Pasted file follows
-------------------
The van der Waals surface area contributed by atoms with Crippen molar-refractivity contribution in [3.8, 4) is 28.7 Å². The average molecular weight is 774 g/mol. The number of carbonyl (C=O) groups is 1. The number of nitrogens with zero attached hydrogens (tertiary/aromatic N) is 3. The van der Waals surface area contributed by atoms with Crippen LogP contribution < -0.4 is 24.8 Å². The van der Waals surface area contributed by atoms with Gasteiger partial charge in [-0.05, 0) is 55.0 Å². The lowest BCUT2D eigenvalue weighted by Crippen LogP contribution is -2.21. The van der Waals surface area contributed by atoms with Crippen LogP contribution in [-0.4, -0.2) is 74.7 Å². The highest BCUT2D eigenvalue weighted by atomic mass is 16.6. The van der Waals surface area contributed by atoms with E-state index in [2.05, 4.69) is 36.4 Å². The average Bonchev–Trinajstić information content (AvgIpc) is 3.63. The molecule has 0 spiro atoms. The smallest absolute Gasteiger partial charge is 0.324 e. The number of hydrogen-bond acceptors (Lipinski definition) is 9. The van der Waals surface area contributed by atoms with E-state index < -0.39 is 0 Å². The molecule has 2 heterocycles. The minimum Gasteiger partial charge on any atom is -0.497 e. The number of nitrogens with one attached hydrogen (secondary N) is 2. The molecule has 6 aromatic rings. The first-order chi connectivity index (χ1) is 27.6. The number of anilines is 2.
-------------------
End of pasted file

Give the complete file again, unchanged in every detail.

The van der Waals surface area contributed by atoms with Crippen molar-refractivity contribution in [3.8, 4) is 28.7 Å². The average molecular weight is 774 g/mol. The number of carbonyl (C=O) groups is 1. The number of nitrogens with zero attached hydrogens (tertiary/aromatic N) is 3. The van der Waals surface area contributed by atoms with Crippen LogP contribution < -0.4 is 24.8 Å². The van der Waals surface area contributed by atoms with Gasteiger partial charge in [-0.05, 0) is 55.0 Å². The lowest BCUT2D eigenvalue weighted by Crippen LogP contribution is -2.21. The van der Waals surface area contributed by atoms with Crippen LogP contribution in [-0.4, -0.2) is 74.7 Å². The highest BCUT2D eigenvalue weighted by atomic mass is 16.6. The van der Waals surface area contributed by atoms with E-state index in [2.05, 4.69) is 36.4 Å². The average Bonchev–Trinajstić information content (AvgIpc) is 3.63. The molecule has 0 spiro atoms. The smallest absolute Gasteiger partial charge is 0.324 e. The number of hydrogen-bond acceptors (Lipinski definition) is 9. The van der Waals surface area contributed by atoms with E-state index < -0.39 is 0 Å². The molecule has 2 heterocycles. The minimum Gasteiger partial charge on any atom is -0.497 e. The number of nitrogens with one attached hydrogen (secondary N) is 2. The molecule has 6 aromatic rings. The first-order chi connectivity index (χ1) is 27.6. The number of anilines is 2.